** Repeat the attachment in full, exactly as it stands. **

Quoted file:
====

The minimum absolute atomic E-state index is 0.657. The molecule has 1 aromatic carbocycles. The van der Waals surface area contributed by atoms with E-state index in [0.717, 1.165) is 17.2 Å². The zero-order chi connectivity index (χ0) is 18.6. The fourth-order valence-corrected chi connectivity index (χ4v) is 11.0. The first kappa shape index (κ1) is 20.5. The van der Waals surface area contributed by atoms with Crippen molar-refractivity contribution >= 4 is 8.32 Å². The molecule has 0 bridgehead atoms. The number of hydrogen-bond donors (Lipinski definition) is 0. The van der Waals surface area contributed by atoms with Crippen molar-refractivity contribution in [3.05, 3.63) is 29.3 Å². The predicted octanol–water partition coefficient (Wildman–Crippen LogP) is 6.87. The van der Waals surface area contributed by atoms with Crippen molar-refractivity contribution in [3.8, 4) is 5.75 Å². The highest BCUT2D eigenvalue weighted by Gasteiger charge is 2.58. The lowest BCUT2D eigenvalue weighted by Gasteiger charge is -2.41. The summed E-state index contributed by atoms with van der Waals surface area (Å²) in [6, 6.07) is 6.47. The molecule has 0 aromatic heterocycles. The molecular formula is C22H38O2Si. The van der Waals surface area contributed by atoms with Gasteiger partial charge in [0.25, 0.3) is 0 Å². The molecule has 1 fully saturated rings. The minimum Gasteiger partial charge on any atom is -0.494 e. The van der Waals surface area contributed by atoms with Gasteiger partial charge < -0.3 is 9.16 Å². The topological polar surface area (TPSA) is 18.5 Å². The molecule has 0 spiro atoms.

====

The minimum absolute atomic E-state index is 0.657. The molecule has 1 aromatic carbocycles. The van der Waals surface area contributed by atoms with E-state index in [0.717, 1.165) is 17.2 Å². The zero-order chi connectivity index (χ0) is 18.6. The fourth-order valence-corrected chi connectivity index (χ4v) is 11.0. The first kappa shape index (κ1) is 20.5. The van der Waals surface area contributed by atoms with Crippen molar-refractivity contribution >= 4 is 8.32 Å². The molecule has 0 bridgehead atoms. The number of hydrogen-bond donors (Lipinski definition) is 0. The van der Waals surface area contributed by atoms with Crippen molar-refractivity contribution in [3.05, 3.63) is 29.3 Å². The predicted octanol–water partition coefficient (Wildman–Crippen LogP) is 6.87. The van der Waals surface area contributed by atoms with Crippen molar-refractivity contribution in [3.8, 4) is 5.75 Å². The highest BCUT2D eigenvalue weighted by Gasteiger charge is 2.58. The lowest BCUT2D eigenvalue weighted by Gasteiger charge is -2.41. The summed E-state index contributed by atoms with van der Waals surface area (Å²) in [6, 6.07) is 6.47. The molecule has 0 aromatic heterocycles. The molecular formula is C22H38O2Si. The van der Waals surface area contributed by atoms with Gasteiger partial charge in [0.25, 0.3) is 0 Å². The molecule has 1 fully saturated rings. The minimum Gasteiger partial charge on any atom is -0.494 e. The van der Waals surface area contributed by atoms with Gasteiger partial charge < -0.3 is 9.16 Å². The topological polar surface area (TPSA) is 18.5 Å². The molecule has 0 spiro atoms.